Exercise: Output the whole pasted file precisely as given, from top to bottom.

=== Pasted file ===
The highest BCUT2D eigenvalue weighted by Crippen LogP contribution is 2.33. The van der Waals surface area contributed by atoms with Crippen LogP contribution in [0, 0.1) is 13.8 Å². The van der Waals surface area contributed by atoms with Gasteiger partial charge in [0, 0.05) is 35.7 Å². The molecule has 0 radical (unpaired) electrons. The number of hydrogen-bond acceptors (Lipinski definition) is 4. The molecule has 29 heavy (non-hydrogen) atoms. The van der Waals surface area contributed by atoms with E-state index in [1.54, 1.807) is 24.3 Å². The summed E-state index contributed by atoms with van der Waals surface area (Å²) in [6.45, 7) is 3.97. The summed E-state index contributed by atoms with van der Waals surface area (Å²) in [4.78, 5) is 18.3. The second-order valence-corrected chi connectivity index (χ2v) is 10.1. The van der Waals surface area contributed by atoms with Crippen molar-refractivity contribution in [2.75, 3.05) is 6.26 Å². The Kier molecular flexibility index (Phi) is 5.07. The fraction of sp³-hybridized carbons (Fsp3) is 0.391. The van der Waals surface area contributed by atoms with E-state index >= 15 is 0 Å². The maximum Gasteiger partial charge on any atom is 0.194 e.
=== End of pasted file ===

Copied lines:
The highest BCUT2D eigenvalue weighted by Crippen LogP contribution is 2.33. The van der Waals surface area contributed by atoms with Crippen LogP contribution in [0, 0.1) is 13.8 Å². The van der Waals surface area contributed by atoms with Gasteiger partial charge in [0, 0.05) is 35.7 Å². The molecule has 0 radical (unpaired) electrons. The number of hydrogen-bond acceptors (Lipinski definition) is 4. The molecule has 29 heavy (non-hydrogen) atoms. The van der Waals surface area contributed by atoms with E-state index in [1.54, 1.807) is 24.3 Å². The summed E-state index contributed by atoms with van der Waals surface area (Å²) in [6.45, 7) is 3.97. The summed E-state index contributed by atoms with van der Waals surface area (Å²) in [4.78, 5) is 18.3. The second-order valence-corrected chi connectivity index (χ2v) is 10.1. The van der Waals surface area contributed by atoms with Crippen molar-refractivity contribution in [2.75, 3.05) is 6.26 Å². The Kier molecular flexibility index (Phi) is 5.07. The fraction of sp³-hybridized carbons (Fsp3) is 0.391. The van der Waals surface area contributed by atoms with E-state index >= 15 is 0 Å². The maximum Gasteiger partial charge on any atom is 0.194 e.